Monday, January 23, 2017

Describing the Indescribable in Six Words

OK, I admit it.  I’m an over thinker.  I can’t help it.  It is how I arrived way back when.
So to distill my life into a six word memoir is harder than I thought it would be.  There are so many different directions it could go.  And the thought of casting my six-word memoir out into cyberspace—where words never disappear—became more and more daunting the longer I thought about it.   Yes, that is the “over thinking” thing popping up again.

I tried to come up with a memoir that was lighthearted and meaningful that I could connect to something in my life.  Hmmmm . . . what could it be?  But memories are an unruly thing.  Lighthearted is not where my memory train stopped.   Instead my mind turned to another moment in my life when I had to decide on just a few words to describe the indescribable. 

Corey Andrew McClafferty
9-16-87 — 11-24-88

Corey, my fourteen-month-old son, had just died from a head injury after falling off the swing in the back yard.  I picked out a tombstone.  I didn’t want a tombstone, and I sure didn’t want one with my son’s name on it.   They asked if we wanted to add anything besides his name, birth and death dates.  How could a few words possibly capture what my son meant to me?  Finally I mumbled “Our beloved son.”  Three words that can never scratch the surface of the love I still have for my son, and the devastation of his loss.

How does this melancholy memory connect to writing this blog?  I began writing only after Corey died.  If he had not died, I would never have written a single word.  After his death I knew I was supposed to write a book about my experience.  My first book titled Forgiving God is a Christian inspirational book about the Spiritual battle I faced after Corey’s death and how God brought me through it and back to Him.   After that, I began writing nonfiction books for young readers.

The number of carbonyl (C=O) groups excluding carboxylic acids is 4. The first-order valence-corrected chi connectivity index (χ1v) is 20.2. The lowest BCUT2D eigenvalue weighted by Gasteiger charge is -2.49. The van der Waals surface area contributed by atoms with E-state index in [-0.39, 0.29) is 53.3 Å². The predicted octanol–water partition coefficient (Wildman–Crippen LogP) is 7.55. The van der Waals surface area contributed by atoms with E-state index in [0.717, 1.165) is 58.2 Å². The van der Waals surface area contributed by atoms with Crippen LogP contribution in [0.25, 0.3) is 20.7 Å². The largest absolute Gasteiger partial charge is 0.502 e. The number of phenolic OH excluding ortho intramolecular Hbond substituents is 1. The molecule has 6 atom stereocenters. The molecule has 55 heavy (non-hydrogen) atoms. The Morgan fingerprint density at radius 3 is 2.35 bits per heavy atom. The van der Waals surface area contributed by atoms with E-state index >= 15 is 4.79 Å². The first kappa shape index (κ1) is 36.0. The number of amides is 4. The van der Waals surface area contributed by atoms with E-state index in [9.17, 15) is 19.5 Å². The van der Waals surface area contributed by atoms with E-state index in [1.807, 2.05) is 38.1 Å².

Cover for my first book, Forgiving God

Corey’s death has taught me many things about my God, my work, and my life.  One of those things has been that life is short, sometimes very short.  Every day costs me one day of my life and I don’t know how many days there will be.  So I have a very simple six-word memoir:

Life’s a gift, treasure each day.

Carla Killough McClafferty 


  1. Oh, Carla, I am so sorry for your loss.! I am thankful that it has propelled you to write and to help and inspire others.

  2. What a powerful read. Thank you so much for sharing this wisdom. I love your memoir!

  3. Carla, thanks so much for sharing your story, and your wonderful memoir with us.

  4. Thank you for this, Carla. My son Ben died after an accident at age 13 months, just a few months before your beautiful boy was born. Reading your post touched me, and I admire your courage to share your experience.

  5. What a difficult experience to share, and how beautifully you shared this, and your six-word memoir, thank you for all!

  6. It takes a special strength, one from God, to get through such a tragic loss. You teach others through your words. Love your six words. They are just right!

  7. Thank you for sharing this heartbreaking and life changing loss. I am so moved by your resilience. Your six words are perfect. I am still over-thinking mine.

  8. Dear Jane, Bobbi, Carmela, Buffy, Michelle, Margaret and Liz. Thank you all for your kind comments. I appreciate them. There are many days, still, that I need to remember my own six-work memoir.


  9. You, Carla, and this post are both gifts.
    Thank you!

  10. Love your six words! They are so true.

  11. Esther, that is such a sweet thing for you to say. You are one of those people that have inspired me in the business since the day I met you. Thank you!

    Ina Raye, thank you for your support and encouragement. I appreciate it.

  12. Carla ~ you have demonstrated, in sharing with such depth, what a powerful tool words can be. Thank you, thank you.

  13. April, thanks for you comment. It is powerful that words can bring both laughter and tears.


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